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Let’s not move in circles

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Puludzu

All of a sudden, it appears that the registrar of political parties is waking up from his deep slumber and wants to bring in line all the political parties that are duly registered under his office. In all honesty, this particular office had been quite dormant and not very inspiring. If we examine prior to the time that legislators endorsed the Political Parties Act in 2018 that, among others, demands that political parties should declare their sources of donations and the assets they have, one would appreciate that though we had already embraced democracy, there was a lot that left to be desired in as far as chaperoning political parties is concerned.

What, in my view, seemed to be the main problem is that usually, the office holder of the top position is a through-and-through public servant and also considering that for a long time, there was no backing legislation that would move him or her to act, everything in that office was and has been chaotic.

But now that the piece of legislation is in place, I see no reason why enforcement of the demands of that law should be a problem.

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It therefore felt kind of refreshing to hear the Registrar of the Political Parties threatening to crack his whip on those parties that have not yet complied with the law, in respect to depositing documents outlining what assets they have and who their sources of donations are. But then we have heard such threats before and if I remember correctly, he had already issued a deadline (including an extension) on this very same issue and therefore all he needed to do was act and not continue going round in circles.

It is baffling to learn that only a handful of political parties have complied. I do not buy the excuse peddled by some of those that have not yet declared that there is no need to rush since the season of ‘donations’ (I bet he meant campaign time) is not yet upon us. Just to jog your memory a bit, it was during such ‘off season’ that a certain political party was busy holding fundraising events during which some government ministries, departments and agencies (whether coerced or voluntarily) were ‘donating’ huge chunk of taxpayers’ money from their coffers. It had to take the intervention of civil society organisations, through the courts, for everything to be laid bare. Who knows what those in power now could be getting up to; in as far as fundraising drive is concerned. We have already seen some individuals who were cabinet ministers ‘taking a fall’ over corruption-related issues and that alone should have already sent signals to the Registrar of Parties to be on high alert.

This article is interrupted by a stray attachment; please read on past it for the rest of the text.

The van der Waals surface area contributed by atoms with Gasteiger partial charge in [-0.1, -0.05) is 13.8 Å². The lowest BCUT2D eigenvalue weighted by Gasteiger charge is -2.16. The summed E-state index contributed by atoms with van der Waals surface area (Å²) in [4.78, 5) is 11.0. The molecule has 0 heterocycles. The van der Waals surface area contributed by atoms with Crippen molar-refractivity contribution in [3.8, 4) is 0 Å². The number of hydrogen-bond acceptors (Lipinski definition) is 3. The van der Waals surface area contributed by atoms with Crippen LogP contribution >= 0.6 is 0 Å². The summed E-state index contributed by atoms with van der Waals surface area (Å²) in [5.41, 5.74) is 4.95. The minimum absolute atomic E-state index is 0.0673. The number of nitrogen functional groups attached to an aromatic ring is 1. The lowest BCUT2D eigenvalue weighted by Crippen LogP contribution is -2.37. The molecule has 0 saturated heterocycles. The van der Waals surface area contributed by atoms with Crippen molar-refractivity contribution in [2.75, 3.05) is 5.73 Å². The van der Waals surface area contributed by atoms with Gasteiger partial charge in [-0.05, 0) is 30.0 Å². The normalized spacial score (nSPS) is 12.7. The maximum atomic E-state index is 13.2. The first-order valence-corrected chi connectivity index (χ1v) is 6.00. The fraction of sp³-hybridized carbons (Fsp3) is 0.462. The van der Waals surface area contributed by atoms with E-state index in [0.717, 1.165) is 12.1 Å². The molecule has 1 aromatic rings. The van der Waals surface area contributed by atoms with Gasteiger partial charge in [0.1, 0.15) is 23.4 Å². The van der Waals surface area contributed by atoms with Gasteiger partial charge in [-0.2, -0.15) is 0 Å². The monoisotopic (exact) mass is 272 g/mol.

Last we checked, it took the whole Malawi Law Society to shake the registrar by dragging his office to the courts so that four of the major political parties in the country could disclose their donors, back in 2019. He ought to have capitilised on this to revamp the office, seeing that there is a lot of goodwill from almost everywhere. The other challenge that I noticed is that the office lacks full autonomy, meaning that it still can dance to the tune of politicians, particularly those wielding power at a particular time, as those at the helm of the institution tend to fear for their job; which is very surprising, in this day and age.

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The bottom line is; if the law says secretary generals of political parties that have not complied must be arrested, then by all means let us move in that direction. We should not be moving around in circles.

Let Judiciary be accountable

In recent weeks, we have seen the judiciary dominating news headlines and discourse in the public domain, with some raising the question of morality and ethics in light of a recent judgement.

We certainly must respect our judicial officers and the work they do. In the same respect, what we all expect from our good judges is that they should be above board but must not be beyond reproach when the public observes that somehow somewhere, things have gone amiss. As some experts in the law field observed, the Judicial Service Commission (JSC) is sleeping on the job and as a result, systems provided for checks and balances are not vibrant enough.

JSC must do its job so that judges are held to account; otherwise, we should not blame legislators once they begin to take matters into their hands.

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